Wednesday, 30 January 2013

Rewriting a Sentence - a few tips

Here’s a little writing clinic today, on the art of rewriting a sentence.

Writing is, of course, not just about what you say, but how you say it. Here I’ll give you a few examples of how you can rewrite a sentence (sometimes into more than one sentence ...). This is not, of course, to say how one is better than the other, because there will be a time and a place for most sentences.

As a base let’s try this one –

Vincent ran quickly down the street away from the men who were running after him.

It’s not a bad sentence, but it’s a little boring and doesn’t say much despite using quite a lot of words. We can tighten it with some sharper vocabulary. In general, where an adverb is used – “quickly” in this case – a stronger verb exists that implies the same meaning. Sprinted, bolted, dashed, hurried, rushed, fled . . . all of these are better alternatives to “ran quickly”, which by its vey nature does not express the meaning of the words it uses.

Also, look out for phrasal verbs that can be tightened or replaced by a single word verb. Of course, English originates from many sources, and with Romance languages being more lyrical it makes sense to use a verb that came from one instead of a clunkier phrasal verb. In this case “run after” can be replaced by a word such as “pursued”, “followed” or “chased”.

Consider –

Vincent sprinted down the street away from the men who were chasing him.


Vincent fled down the street with his pursuers following him.

Better. We can also omit details we already know. For example, if we don’t care about the street, or if we already know where Vincent is, we can cull the street entirely.

Vincent fled from his pursuers.

Simple, but not very dramatic.

It’s often interesting to add detail rather than take it away. What you’re doing is adding colour to a scene. Just make sure that colour isn’t in the form of –ly adverbs.

Vincent bolted, his feet clattering over the cracked asphalt. Behind him, the men gave chase, their shouts of anger shattering the still of the night.

Interesting, if a bit long winded, and the clatter/shatter thing is borderline weird because of the rhyme. It sounds nice to write but can annoy readers. However, you can sort that out with a Thesaurus.

When trying to spice up a sentence beware of clichés –

Vincent fled with his pursuers in hot pursuit.

“Hot pursuit” is a cliché (in fact, “spice up” might be one too! I’ll have to check…). These are expressions that are so common as to be eye-rollingly annoying. In short, they’re a sign of lazy writing, of relying on tried and tested phrases, so you should try to cut them out. Search Google for lists of them. (here's one) You’d be surprised how many there are. One that got into Tube Riders was “all hell broke loose”. I liked it, but it had to die …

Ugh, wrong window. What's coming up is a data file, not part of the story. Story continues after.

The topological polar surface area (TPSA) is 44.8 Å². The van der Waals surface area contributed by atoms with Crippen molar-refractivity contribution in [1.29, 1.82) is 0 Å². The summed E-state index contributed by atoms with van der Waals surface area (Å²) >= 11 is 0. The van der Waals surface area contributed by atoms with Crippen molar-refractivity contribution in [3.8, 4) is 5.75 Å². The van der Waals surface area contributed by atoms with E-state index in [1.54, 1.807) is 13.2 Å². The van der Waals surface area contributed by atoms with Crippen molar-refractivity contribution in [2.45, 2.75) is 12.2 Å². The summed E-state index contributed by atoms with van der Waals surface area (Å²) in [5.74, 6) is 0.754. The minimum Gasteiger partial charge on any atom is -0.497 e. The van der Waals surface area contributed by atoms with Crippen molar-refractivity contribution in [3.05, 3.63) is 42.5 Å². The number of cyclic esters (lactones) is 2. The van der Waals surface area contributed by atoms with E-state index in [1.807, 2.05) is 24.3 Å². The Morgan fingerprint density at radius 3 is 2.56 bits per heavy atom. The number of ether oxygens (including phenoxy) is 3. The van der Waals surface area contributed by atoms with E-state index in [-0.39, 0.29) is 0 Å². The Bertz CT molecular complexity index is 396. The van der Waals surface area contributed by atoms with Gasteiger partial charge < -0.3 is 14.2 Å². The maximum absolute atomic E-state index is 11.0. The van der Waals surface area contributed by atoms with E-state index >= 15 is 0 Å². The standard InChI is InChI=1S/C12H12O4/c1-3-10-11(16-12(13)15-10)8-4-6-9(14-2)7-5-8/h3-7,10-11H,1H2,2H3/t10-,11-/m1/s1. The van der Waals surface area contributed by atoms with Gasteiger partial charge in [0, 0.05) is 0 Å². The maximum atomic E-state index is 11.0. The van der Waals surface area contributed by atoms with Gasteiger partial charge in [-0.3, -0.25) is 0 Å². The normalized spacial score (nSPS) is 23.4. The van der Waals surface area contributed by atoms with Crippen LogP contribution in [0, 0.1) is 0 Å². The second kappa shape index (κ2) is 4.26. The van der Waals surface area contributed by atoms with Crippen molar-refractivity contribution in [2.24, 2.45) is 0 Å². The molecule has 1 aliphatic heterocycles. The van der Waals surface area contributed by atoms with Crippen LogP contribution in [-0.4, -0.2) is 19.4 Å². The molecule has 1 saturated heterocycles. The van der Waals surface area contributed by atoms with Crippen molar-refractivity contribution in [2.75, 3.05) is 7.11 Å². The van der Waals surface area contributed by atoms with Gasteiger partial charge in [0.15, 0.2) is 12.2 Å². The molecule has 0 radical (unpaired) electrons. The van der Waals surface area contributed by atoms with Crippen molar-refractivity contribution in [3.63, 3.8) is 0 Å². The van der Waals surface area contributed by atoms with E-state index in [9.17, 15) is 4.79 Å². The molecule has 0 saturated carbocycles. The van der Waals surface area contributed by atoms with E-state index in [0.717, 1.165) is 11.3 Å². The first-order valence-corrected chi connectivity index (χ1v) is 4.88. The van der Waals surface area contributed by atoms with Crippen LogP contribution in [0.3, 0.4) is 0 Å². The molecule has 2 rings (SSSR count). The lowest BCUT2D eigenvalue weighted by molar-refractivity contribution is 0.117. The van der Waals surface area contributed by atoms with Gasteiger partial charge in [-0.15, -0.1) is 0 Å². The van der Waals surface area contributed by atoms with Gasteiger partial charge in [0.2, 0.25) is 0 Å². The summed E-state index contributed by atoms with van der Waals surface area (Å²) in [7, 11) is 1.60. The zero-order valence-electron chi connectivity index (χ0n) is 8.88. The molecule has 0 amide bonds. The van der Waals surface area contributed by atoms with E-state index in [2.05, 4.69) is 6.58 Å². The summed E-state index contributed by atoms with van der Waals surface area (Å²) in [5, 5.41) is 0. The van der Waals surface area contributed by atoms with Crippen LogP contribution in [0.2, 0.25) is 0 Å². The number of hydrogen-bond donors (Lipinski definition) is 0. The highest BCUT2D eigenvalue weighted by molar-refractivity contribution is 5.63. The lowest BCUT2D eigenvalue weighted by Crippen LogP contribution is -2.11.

Another thing that a lot of newbie writers forget about is their senses. Remember, real life isn’t just what you see, but what you hear, taste, smell and touch. Use them. Again, they add colour.

Vincent tasted blood on his tongue as his boots echoed off the crumbling asphalt. Behind him, the shouts of his pursuers rang in the air as they hunted him. He grimaced, remembering the coarseness of their rough hands as they held him underwater, the stench of week-old sweat, the salty taste of the cold liquid as it forced its way down his cracked and bleeding throat.

Okay, so I’ve gone totally over the top there and one one sentence has become three, but you get my drift. You don’t have to force senses into every sentence, but just remember they exist. When describing something always keep them in mind, just like you would in real life. What you want is for your fiction to jump off the page, and remembering your senses will certainly help.

So far we’ve focused on Vincent, but of course there are loads of ways we could rearrange this sentence.

You could focus on the people chasing him –

They were gaining on him, Vincent knew, as he sprinted down the street.

Or on outside details –

The howling wind ripping through the trees screamed at Vincent to hurry. The men were gaining.

You could even consider what Vincent is thinking –

The wind howled down the dark street. At the far end, a group of shadows appeared beneath a solitary streetlight. Here they come. They’re gaining. I’m dead this time. Taking what he hoped wouldn’t be his last breath, Vincent turned and ran.

(use italics if possible to indicate thought. Some people use speech marks which is kind of silly since speech marks are used for speech, while some people don’t do anything, which means the thoughts can sometimes blend into the rest of the narrative.)

And one last thing, as I’m going on far long than I originally intended with this, remember the lengths of your sentences. Depending on your genre, short sentences could be better.

Vincent looked up. The wind howled. There, beneath the streetlights: a man. Heart pounding, Vincent turned. And ran.

Or long ones –

The howling wind tried to mask the sound of pounding feet over the cracked and broken asphalt, disguise the shouts of the men as they raced like a black tide towards where Vincent, his heart pounding, his throat and lungs raw from the torture, turned on shaking legs and began, one fragile step after another, an attempt to escape.

Or something like that …

Okay, I’ve gone on far longer than I intended to with this one, but I hope some of you find this useful. Remember, there are always more than one way to describe something. If your writing feels flat (or worse, other people tell you it’s flat) think about some of these ideas and see if you can’t, um, spice things up a little bit.

Good luck and happy writing.

30th Jan 2012

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